This is an invited tasting. Deep gratitude to the hosts.
When food comes to me, I eat it. Makes sense, right? It’s a reflex – like holding your breath when your face is wet – that I have to fight every time I review a restaurant to get the photos you see on this here blog. Even then I often forget and am a spoonful into the meal before fumbling for the iPhone.
It must be because I’m relatively new to this whole blogging gig, though. For the fellow bloggers at the Morganfield’s Christmas tasting, many of whom are veterans, don’t have any problem holding in their appetite. As the food, dish after wooden board, is placed on the well lit long table, there is no reaching for the food, no surreptitious taking of fries. There isn’t even drooling, besides me. Instead the DSLRs and the phones circle obsessively as if it was Martha Hunt reclining on the table. It takes an hour before everyone is satisfied, by which point the food is room temperature and I was just about to put sauce on my left arm and eat it.
No doubt this suits Morganfield’s just fine, though. I know, I’ve already covered them before; but it’s the holiday season, and they’ve produced a Christmas menu with most of the requisites. The ancient reason that people had year-end feasts – to celebrate getting through a year in a time of uncertain agricultural yields and plague – doesn’t quite exist in Singapore anymore, but simple hunger works as a justification too.
Being situated at the tip of the horseshoe in Star Vista gives Morganfield’s certain advantages, not least the al fresco area with a view over the glittering towers of Biopolis; dusk is probably the best time to be here, sipping drinks. The white sangria, with its sharpness mostly masked by a good helping of peach juice, is sweet and refined, even if the fruits are cut a little too finely for my taste. Then again, as the host circulates the menu to us, it becomes clear this is as delicate as the evening is going to get.
The starters quickly prove that point. Pork trio is a nice little tribute to the versatility of the hog. A finely ground, pale sausage is perky with pepper. Popcorn pork – little dice of loin floured and fried, the meat still moist in its light brown shell – is my personal favourite, but I’m in the minority; my commensal friends are more inclined to the candied bacon, which manages to be both snappy and sticky. My only issue with it is that it is advertised as hazelnut candied bacon, using Hazelnut Brown Nectar ale from Rogue in the syrup – but I can hardly taste the hazelnut, and anyway there are better ways to use that good ale. Applied directly to mouth, for one.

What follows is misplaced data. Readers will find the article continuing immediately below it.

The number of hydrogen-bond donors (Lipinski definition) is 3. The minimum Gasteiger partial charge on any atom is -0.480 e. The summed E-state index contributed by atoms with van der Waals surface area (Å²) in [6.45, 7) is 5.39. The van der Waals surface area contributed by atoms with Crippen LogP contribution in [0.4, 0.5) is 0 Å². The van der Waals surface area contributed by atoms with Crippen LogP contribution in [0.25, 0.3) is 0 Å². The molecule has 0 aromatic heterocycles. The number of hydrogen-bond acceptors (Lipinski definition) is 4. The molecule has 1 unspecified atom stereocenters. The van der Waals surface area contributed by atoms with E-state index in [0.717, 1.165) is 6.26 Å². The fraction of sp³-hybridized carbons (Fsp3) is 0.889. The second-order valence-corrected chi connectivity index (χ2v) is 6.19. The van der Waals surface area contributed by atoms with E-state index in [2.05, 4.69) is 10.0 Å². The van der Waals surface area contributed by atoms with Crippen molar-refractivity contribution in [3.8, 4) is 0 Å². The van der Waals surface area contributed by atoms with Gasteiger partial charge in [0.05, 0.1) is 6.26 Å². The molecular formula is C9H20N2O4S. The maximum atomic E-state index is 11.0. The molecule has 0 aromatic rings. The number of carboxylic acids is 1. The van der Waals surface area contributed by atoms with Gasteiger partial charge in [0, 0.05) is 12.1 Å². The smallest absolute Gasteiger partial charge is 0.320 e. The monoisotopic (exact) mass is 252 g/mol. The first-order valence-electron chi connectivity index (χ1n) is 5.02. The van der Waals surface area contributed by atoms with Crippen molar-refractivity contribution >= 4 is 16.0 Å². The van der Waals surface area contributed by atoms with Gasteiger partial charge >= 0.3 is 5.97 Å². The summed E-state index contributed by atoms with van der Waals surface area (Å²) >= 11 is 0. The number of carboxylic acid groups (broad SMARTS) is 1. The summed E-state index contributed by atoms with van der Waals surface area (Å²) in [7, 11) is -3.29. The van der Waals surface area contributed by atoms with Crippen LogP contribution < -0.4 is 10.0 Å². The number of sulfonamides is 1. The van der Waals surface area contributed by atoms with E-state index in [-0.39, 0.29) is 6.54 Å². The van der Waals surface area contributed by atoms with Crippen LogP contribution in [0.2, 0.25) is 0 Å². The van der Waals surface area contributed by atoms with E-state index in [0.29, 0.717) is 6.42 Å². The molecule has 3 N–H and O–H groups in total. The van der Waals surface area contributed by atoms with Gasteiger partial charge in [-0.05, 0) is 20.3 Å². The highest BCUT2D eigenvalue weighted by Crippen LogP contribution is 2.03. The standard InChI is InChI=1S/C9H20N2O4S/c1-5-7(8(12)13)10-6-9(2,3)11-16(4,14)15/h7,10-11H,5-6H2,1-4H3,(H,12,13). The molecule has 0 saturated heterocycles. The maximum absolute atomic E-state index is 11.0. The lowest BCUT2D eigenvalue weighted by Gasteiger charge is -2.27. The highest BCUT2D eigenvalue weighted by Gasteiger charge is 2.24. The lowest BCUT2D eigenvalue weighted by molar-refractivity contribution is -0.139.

Morganfield’s main line of work has always been barbecued ribs, or ‘sticky bones’ as they call them, and the seasonal menu features two new flavours. Once again the hazelnut beer is in one of them, but this time it is a lot more successful. Basted onto the ribs, it forms a layer of almost black char, and caramelisation brings the nuttiness across more strongly. Cranberry ribs look about the same as the normal sort, except with dried cranberries waiting in ambush with their tight sourness.
The dish I feared for most during the photoshoot was also, perhaps, the most beautiful of them all – a golden brick of roasted pork, not unlike our cherished siu yuk but even lighter in colour. Being left out for the lenses also meant being left out for humidity to turn the treasured skin soggy. Turns out I was just paranoid, though – even after cooling, the crackling maintains its composure, standing firm before shattering into little flakes and crumbs, rich but not greasy.
There are also options for large tables, among which the leg of ham stands out for its initial impression, gleaming, reddish brown with charred edges, and huge. Roasting has given its skin a bright sweetness and a nice spring. But for variety, the platter beats them all, mainly because it has them all. Two cuts of the roast pork and two half racks, in seasonal flavours, are accompanied with several other things. Besides more meat in the form of bratwursts and cold ham, the roasted, brown-tinged cauliflowers are beautifully sweet and juicy, and a potato gratin that’s proudly, pungently cheesy.
So, with wine and sugar and plenty of meat, Morganfield’s goes into the holiday season with its usual spirit of relaxedness and very generous portions. And the relaxedness is just as well, because you will probably need to sit around for a while after the meal. Well, I’d say it’s all in the right spirit – this food is the sort of thing that leads to goodwill towards men, right after the burping and just before the slumber.
1 Vista Exchange Green
Star Vista, #02-23 (map)
Sun – Thu: 11am – 11pm
Fri – Sat: 11am – midnight